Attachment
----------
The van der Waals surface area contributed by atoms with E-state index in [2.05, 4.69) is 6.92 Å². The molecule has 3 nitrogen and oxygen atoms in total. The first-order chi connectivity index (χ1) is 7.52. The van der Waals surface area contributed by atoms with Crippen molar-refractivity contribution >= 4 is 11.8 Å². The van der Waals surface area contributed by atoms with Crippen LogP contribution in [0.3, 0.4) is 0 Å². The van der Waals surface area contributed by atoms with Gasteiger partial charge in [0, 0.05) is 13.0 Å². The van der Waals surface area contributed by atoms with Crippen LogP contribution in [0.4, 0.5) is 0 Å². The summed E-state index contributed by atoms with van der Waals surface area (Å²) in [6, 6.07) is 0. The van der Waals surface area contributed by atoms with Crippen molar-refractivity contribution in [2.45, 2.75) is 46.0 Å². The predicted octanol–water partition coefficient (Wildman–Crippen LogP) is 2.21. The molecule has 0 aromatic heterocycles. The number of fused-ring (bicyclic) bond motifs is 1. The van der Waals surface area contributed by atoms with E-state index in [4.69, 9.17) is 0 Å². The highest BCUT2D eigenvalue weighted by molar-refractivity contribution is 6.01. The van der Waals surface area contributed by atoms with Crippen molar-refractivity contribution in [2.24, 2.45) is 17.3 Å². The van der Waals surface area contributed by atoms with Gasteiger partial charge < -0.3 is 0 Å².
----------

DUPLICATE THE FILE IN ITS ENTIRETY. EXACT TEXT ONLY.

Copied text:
The van der Waals surface area contributed by atoms with E-state index in [2.05, 4.69) is 6.92 Å². The molecule has 3 nitrogen and oxygen atoms in total. The first-order chi connectivity index (χ1) is 7.52. The van der Waals surface area contributed by atoms with Crippen molar-refractivity contribution >= 4 is 11.8 Å². The van der Waals surface area contributed by atoms with Crippen LogP contribution in [0.3, 0.4) is 0 Å². The van der Waals surface area contributed by atoms with Gasteiger partial charge in [0, 0.05) is 13.0 Å². The van der Waals surface area contributed by atoms with Crippen LogP contribution in [0.4, 0.5) is 0 Å². The summed E-state index contributed by atoms with van der Waals surface area (Å²) in [6, 6.07) is 0. The van der Waals surface area contributed by atoms with Crippen molar-refractivity contribution in [2.45, 2.75) is 46.0 Å². The predicted octanol–water partition coefficient (Wildman–Crippen LogP) is 2.21. The molecule has 0 aromatic heterocycles. The number of fused-ring (bicyclic) bond motifs is 1. The van der Waals surface area contributed by atoms with E-state index in [4.69, 9.17) is 0 Å². The highest BCUT2D eigenvalue weighted by molar-refractivity contribution is 6.01. The van der Waals surface area contributed by atoms with Crippen molar-refractivity contribution in [2.24, 2.45) is 17.3 Å². The van der Waals surface area contributed by atoms with Gasteiger partial charge < -0.3 is 0 Å².